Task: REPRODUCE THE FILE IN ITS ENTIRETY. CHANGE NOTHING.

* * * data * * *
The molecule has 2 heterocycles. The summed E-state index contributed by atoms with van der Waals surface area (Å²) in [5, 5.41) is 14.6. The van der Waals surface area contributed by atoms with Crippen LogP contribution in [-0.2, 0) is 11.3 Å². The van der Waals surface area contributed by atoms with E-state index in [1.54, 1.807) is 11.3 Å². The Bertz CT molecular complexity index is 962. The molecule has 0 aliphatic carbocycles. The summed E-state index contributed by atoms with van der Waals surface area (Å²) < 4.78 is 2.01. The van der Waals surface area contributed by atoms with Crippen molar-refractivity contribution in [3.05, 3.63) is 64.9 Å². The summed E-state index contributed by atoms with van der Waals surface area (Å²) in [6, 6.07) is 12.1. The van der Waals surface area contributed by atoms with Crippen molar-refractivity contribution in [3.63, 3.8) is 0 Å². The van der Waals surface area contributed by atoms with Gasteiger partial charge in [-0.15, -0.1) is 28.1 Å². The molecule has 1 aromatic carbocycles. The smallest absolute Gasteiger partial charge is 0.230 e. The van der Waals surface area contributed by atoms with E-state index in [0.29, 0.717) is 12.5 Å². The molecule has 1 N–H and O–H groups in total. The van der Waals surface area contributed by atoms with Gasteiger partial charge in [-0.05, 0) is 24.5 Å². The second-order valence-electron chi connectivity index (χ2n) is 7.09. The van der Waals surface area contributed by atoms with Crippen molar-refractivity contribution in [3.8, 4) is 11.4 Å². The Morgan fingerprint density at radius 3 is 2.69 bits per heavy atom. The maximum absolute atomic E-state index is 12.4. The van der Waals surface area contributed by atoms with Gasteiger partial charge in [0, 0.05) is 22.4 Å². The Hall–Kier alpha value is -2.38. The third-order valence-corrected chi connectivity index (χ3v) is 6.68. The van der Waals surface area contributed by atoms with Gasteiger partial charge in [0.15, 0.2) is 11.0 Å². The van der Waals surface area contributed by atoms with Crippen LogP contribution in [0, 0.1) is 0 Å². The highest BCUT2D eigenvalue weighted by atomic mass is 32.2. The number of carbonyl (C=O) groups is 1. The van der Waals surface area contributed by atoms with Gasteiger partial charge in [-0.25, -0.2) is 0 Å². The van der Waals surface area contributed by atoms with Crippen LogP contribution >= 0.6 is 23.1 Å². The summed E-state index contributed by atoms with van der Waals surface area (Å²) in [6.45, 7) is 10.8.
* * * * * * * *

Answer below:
The molecule has 2 heterocycles. The summed E-state index contributed by atoms with van der Waals surface area (Å²) in [5, 5.41) is 14.6. The van der Waals surface area contributed by atoms with Crippen LogP contribution in [-0.2, 0) is 11.3 Å². The van der Waals surface area contributed by atoms with E-state index in [1.54, 1.807) is 11.3 Å². The Bertz CT molecular complexity index is 962. The molecule has 0 aliphatic carbocycles. The summed E-state index contributed by atoms with van der Waals surface area (Å²) < 4.78 is 2.01. The van der Waals surface area contributed by atoms with Crippen molar-refractivity contribution in [3.05, 3.63) is 64.9 Å². The summed E-state index contributed by atoms with van der Waals surface area (Å²) in [6, 6.07) is 12.1. The van der Waals surface area contributed by atoms with Crippen molar-refractivity contribution in [3.63, 3.8) is 0 Å². The van der Waals surface area contributed by atoms with Gasteiger partial charge in [-0.15, -0.1) is 28.1 Å². The molecule has 1 aromatic carbocycles. The smallest absolute Gasteiger partial charge is 0.230 e. The van der Waals surface area contributed by atoms with E-state index in [0.29, 0.717) is 12.5 Å². The molecule has 1 N–H and O–H groups in total. The van der Waals surface area contributed by atoms with Gasteiger partial charge in [-0.05, 0) is 24.5 Å². The second-order valence-electron chi connectivity index (χ2n) is 7.09. The van der Waals surface area contributed by atoms with Crippen molar-refractivity contribution in [3.8, 4) is 11.4 Å². The Morgan fingerprint density at radius 3 is 2.69 bits per heavy atom. The maximum absolute atomic E-state index is 12.4. The van der Waals surface area contributed by atoms with Gasteiger partial charge in [0, 0.05) is 22.4 Å². The Hall–Kier alpha value is -2.38. The third-order valence-corrected chi connectivity index (χ3v) is 6.68. The van der Waals surface area contributed by atoms with Gasteiger partial charge in [0.15, 0.2) is 11.0 Å². The van der Waals surface area contributed by atoms with Crippen LogP contribution in [0, 0.1) is 0 Å². The highest BCUT2D eigenvalue weighted by atomic mass is 32.2. The number of carbonyl (C=O) groups is 1. The van der Waals surface area contributed by atoms with Gasteiger partial charge in [-0.25, -0.2) is 0 Å². The van der Waals surface area contributed by atoms with Crippen LogP contribution >= 0.6 is 23.1 Å². The summed E-state index contributed by atoms with van der Waals surface area (Å²) in [6.45, 7) is 10.8.